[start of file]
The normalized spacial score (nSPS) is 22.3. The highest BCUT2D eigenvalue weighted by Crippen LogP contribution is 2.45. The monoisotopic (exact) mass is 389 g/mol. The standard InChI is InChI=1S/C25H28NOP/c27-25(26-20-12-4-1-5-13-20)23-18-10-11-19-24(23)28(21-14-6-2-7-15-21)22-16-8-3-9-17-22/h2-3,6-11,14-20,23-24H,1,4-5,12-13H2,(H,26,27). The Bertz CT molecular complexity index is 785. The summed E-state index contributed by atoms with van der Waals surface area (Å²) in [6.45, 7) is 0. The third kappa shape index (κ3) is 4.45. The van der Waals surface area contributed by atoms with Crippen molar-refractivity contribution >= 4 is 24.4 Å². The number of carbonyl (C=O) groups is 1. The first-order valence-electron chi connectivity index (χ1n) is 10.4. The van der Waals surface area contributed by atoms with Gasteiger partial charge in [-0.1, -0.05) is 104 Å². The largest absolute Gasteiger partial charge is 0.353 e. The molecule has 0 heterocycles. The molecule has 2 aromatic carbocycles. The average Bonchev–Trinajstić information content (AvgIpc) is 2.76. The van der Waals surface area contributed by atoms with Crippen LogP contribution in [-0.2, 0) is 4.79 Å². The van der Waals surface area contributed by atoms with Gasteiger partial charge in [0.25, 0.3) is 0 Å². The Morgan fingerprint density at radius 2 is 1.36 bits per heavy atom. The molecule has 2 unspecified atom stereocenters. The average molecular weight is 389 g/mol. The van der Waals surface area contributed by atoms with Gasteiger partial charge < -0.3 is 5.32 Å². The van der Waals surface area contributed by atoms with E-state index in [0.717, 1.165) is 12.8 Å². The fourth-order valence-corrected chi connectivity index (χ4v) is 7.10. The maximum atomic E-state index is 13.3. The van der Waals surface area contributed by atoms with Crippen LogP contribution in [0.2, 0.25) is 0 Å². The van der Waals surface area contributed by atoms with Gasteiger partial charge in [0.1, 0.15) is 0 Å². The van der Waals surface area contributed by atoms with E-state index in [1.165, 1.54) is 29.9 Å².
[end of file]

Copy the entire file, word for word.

The normalized spacial score (nSPS) is 22.3. The highest BCUT2D eigenvalue weighted by Crippen LogP contribution is 2.45. The monoisotopic (exact) mass is 389 g/mol. The standard InChI is InChI=1S/C25H28NOP/c27-25(26-20-12-4-1-5-13-20)23-18-10-11-19-24(23)28(21-14-6-2-7-15-21)22-16-8-3-9-17-22/h2-3,6-11,14-20,23-24H,1,4-5,12-13H2,(H,26,27). The Bertz CT molecular complexity index is 785. The summed E-state index contributed by atoms with van der Waals surface area (Å²) in [6.45, 7) is 0. The third kappa shape index (κ3) is 4.45. The van der Waals surface area contributed by atoms with Crippen molar-refractivity contribution >= 4 is 24.4 Å². The number of carbonyl (C=O) groups is 1. The first-order valence-electron chi connectivity index (χ1n) is 10.4. The van der Waals surface area contributed by atoms with Gasteiger partial charge in [-0.1, -0.05) is 104 Å². The largest absolute Gasteiger partial charge is 0.353 e. The molecule has 0 heterocycles. The molecule has 2 aromatic carbocycles. The average Bonchev–Trinajstić information content (AvgIpc) is 2.76. The van der Waals surface area contributed by atoms with Crippen LogP contribution in [-0.2, 0) is 4.79 Å². The van der Waals surface area contributed by atoms with Gasteiger partial charge in [0.25, 0.3) is 0 Å². The Morgan fingerprint density at radius 2 is 1.36 bits per heavy atom. The molecule has 2 unspecified atom stereocenters. The average molecular weight is 389 g/mol. The van der Waals surface area contributed by atoms with Gasteiger partial charge < -0.3 is 5.32 Å². The van der Waals surface area contributed by atoms with E-state index in [0.717, 1.165) is 12.8 Å². The fourth-order valence-corrected chi connectivity index (χ4v) is 7.10. The maximum atomic E-state index is 13.3. The van der Waals surface area contributed by atoms with Crippen LogP contribution in [0.2, 0.25) is 0 Å². The van der Waals surface area contributed by atoms with Gasteiger partial charge in [0.1, 0.15) is 0 Å². The van der Waals surface area contributed by atoms with E-state index in [1.165, 1.54) is 29.9 Å².